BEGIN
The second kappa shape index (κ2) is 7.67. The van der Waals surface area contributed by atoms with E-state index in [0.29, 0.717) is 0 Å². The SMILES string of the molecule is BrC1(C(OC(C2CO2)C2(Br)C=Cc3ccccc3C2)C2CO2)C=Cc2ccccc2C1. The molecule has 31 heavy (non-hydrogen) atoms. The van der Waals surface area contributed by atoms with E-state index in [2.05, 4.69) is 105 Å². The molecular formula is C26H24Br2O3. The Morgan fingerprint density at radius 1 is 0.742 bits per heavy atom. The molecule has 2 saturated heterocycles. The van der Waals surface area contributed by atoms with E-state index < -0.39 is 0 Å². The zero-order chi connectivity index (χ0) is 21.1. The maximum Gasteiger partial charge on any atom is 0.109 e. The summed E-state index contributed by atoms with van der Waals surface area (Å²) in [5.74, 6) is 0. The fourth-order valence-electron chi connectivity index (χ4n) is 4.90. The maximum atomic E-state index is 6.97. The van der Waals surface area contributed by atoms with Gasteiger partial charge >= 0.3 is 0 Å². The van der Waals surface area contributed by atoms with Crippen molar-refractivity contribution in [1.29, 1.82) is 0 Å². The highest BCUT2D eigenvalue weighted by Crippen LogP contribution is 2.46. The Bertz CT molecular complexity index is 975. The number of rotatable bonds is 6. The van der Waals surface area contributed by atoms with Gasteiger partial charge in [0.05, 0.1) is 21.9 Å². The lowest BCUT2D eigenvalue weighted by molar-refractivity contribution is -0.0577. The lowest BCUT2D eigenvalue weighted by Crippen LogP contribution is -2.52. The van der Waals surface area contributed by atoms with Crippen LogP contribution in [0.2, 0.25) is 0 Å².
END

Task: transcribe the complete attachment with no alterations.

The second kappa shape index (κ2) is 7.67. The van der Waals surface area contributed by atoms with E-state index in [0.29, 0.717) is 0 Å². The SMILES string of the molecule is BrC1(C(OC(C2CO2)C2(Br)C=Cc3ccccc3C2)C2CO2)C=Cc2ccccc2C1. The molecule has 31 heavy (non-hydrogen) atoms. The van der Waals surface area contributed by atoms with E-state index in [2.05, 4.69) is 105 Å². The molecular formula is C26H24Br2O3. The Morgan fingerprint density at radius 1 is 0.742 bits per heavy atom. The molecule has 2 saturated heterocycles. The van der Waals surface area contributed by atoms with E-state index < -0.39 is 0 Å². The zero-order chi connectivity index (χ0) is 21.1. The maximum Gasteiger partial charge on any atom is 0.109 e. The summed E-state index contributed by atoms with van der Waals surface area (Å²) in [5.74, 6) is 0. The fourth-order valence-electron chi connectivity index (χ4n) is 4.90. The maximum atomic E-state index is 6.97. The van der Waals surface area contributed by atoms with Gasteiger partial charge >= 0.3 is 0 Å². The van der Waals surface area contributed by atoms with Crippen molar-refractivity contribution in [1.29, 1.82) is 0 Å². The highest BCUT2D eigenvalue weighted by Crippen LogP contribution is 2.46. The Bertz CT molecular complexity index is 975. The number of rotatable bonds is 6. The van der Waals surface area contributed by atoms with Gasteiger partial charge in [0.05, 0.1) is 21.9 Å². The lowest BCUT2D eigenvalue weighted by molar-refractivity contribution is -0.0577. The lowest BCUT2D eigenvalue weighted by Crippen LogP contribution is -2.52. The van der Waals surface area contributed by atoms with Crippen LogP contribution in [0.2, 0.25) is 0 Å².